A business plan is a document that lays out what your business is, its goals, and how you plan to achieve them. Think of it as a roadmap that projects out 3-5 years and provides milestones for you to use in judging your success. A business plan is a living document, and its details may change as market conditions and opportunities change. But overall, it should be a guiding force for you.
For a start-up, a business plan is the key to success. Not only will investors or lenders require a detailed, well-thought-out plan, but the process of putting together a business plan will help you think through issues, opportunities, barriers, and other considerations that you may not have otherwise considered.
A business plan is not a document that can be thrown together over the weekend. When writing a business plan for the first time, it might require 100-200 hours to complete. The bulk of this work will be research, as you will need to study and understand your market; accurately project costs related to production (where relevant) and operations.
Do I Really Need A Business Plan?
The Lean Start-Up Model
There have been a lot of talks in the entrepreneurial world about the usefulness of business plans. In 2011 Eric Ries published a book titled, The Lean Startup: How Today’s Entrepreneurs Use Continuous Innovation to Create Radically Successful Businesses. Since then, there has been a lot of talk about this new, streamlined approach to new business planning.
The lean startup model is still relatively new, so the question of whether or not you need a full business plan will depend on your needs. Consider these questions:
Are you looking for investors?
Will you be applying for traditional bank financing or a loan through a micro-finance fund? If so, then you will most likely need to complete a business plan.
Are you just starting and working to develop your product, market, and customer base?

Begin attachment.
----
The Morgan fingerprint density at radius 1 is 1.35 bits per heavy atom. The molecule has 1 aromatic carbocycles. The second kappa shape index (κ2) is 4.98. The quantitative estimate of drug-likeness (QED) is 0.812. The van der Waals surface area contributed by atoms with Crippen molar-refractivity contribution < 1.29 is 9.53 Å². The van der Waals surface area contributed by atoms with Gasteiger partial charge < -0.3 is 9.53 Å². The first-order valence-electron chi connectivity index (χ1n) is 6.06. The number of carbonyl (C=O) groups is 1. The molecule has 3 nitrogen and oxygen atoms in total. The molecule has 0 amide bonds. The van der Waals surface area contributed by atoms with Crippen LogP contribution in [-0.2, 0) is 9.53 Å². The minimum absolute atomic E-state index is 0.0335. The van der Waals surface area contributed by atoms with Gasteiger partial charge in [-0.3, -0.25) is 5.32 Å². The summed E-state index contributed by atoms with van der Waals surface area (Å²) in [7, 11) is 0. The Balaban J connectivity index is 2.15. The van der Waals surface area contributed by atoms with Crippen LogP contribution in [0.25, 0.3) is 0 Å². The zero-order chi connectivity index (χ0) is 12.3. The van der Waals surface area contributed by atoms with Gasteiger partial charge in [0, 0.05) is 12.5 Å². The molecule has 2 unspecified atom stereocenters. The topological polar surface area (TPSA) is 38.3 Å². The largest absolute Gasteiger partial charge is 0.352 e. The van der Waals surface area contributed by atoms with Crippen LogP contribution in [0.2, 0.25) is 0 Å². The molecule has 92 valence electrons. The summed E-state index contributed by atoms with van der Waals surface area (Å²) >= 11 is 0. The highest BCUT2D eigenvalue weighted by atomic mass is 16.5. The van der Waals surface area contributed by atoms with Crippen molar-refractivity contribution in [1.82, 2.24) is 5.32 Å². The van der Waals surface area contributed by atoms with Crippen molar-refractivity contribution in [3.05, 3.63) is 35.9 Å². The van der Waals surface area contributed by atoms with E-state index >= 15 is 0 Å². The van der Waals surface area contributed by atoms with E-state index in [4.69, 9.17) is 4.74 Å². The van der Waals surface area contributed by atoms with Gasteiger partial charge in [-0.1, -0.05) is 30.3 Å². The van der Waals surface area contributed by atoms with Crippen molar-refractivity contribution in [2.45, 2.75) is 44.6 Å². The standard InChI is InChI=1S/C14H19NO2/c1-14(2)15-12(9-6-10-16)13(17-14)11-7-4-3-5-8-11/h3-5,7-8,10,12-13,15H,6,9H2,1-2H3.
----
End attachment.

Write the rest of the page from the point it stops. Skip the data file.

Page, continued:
Are you still early in your exploration of what your business will look like and how you will define success?
If so, then the lean startup approach might be for you. A business plan can help you think about a lot of questions you might not otherwise consider and it can help you plan for the future, but in order for it to be useful, the business plan must be based on accurate assumptions. The lean startup model and business plan model are not mutually exclusive, but the lean startup model might be the best place for you to begin.
As the Harvard Business Review notes, the lean startup model, “favors experimentation over elaborate planning, customer feedback over intuition, and iterative design over traditional “big design up front” development.” To learn more about what the Harvard Business Review has to say, click here.
The process starts with a hypothesis regarding your business. That information is consolidated into a business model canvass, where all the important information is visible on one page. (See graph below)
Next, you go out and talk to potential customers (what a novel idea!). You gather real-life data on demand, pricing, distribution, product features, and any other information that can inform how you will create your product (whether it is a good or service) and how that product will be sold.
Finally, through an iterative process that includes additional customer feedback, you create a minimally viable prototype to help you further refine and sell your product.
To get started, click here to download a printable Lean Startup Model sheet.
You can read more about the lean startup model at http://theleanstartup.com/principles